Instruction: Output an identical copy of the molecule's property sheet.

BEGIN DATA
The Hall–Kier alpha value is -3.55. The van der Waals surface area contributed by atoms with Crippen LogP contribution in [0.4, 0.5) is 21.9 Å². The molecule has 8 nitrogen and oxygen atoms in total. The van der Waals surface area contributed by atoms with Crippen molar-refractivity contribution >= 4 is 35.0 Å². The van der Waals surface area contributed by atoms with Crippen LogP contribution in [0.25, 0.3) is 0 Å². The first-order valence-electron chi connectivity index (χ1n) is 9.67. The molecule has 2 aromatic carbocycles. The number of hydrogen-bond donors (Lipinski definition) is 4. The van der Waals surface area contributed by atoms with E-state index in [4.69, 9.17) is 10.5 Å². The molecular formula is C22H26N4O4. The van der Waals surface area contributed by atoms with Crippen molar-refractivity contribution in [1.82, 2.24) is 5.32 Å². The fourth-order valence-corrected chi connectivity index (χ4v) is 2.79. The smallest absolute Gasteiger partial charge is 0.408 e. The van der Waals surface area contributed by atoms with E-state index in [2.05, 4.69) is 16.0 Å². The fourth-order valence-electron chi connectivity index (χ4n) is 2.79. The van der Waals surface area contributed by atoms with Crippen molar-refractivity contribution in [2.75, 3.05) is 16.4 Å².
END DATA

The Hall–Kier alpha value is -3.55. The van der Waals surface area contributed by atoms with Crippen LogP contribution in [0.4, 0.5) is 21.9 Å². The molecule has 8 nitrogen and oxygen atoms in total. The van der Waals surface area contributed by atoms with Crippen molar-refractivity contribution >= 4 is 35.0 Å². The van der Waals surface area contributed by atoms with Crippen LogP contribution in [0.25, 0.3) is 0 Å². The first-order valence-electron chi connectivity index (χ1n) is 9.67. The molecule has 2 aromatic carbocycles. The number of hydrogen-bond donors (Lipinski definition) is 4. The van der Waals surface area contributed by atoms with E-state index in [4.69, 9.17) is 10.5 Å². The molecular formula is C22H26N4O4. The van der Waals surface area contributed by atoms with Crippen molar-refractivity contribution in [1.82, 2.24) is 5.32 Å². The fourth-order valence-corrected chi connectivity index (χ4v) is 2.79. The smallest absolute Gasteiger partial charge is 0.408 e. The van der Waals surface area contributed by atoms with E-state index in [2.05, 4.69) is 16.0 Å². The fourth-order valence-electron chi connectivity index (χ4n) is 2.79. The van der Waals surface area contributed by atoms with Crippen molar-refractivity contribution in [2.75, 3.05) is 16.4 Å².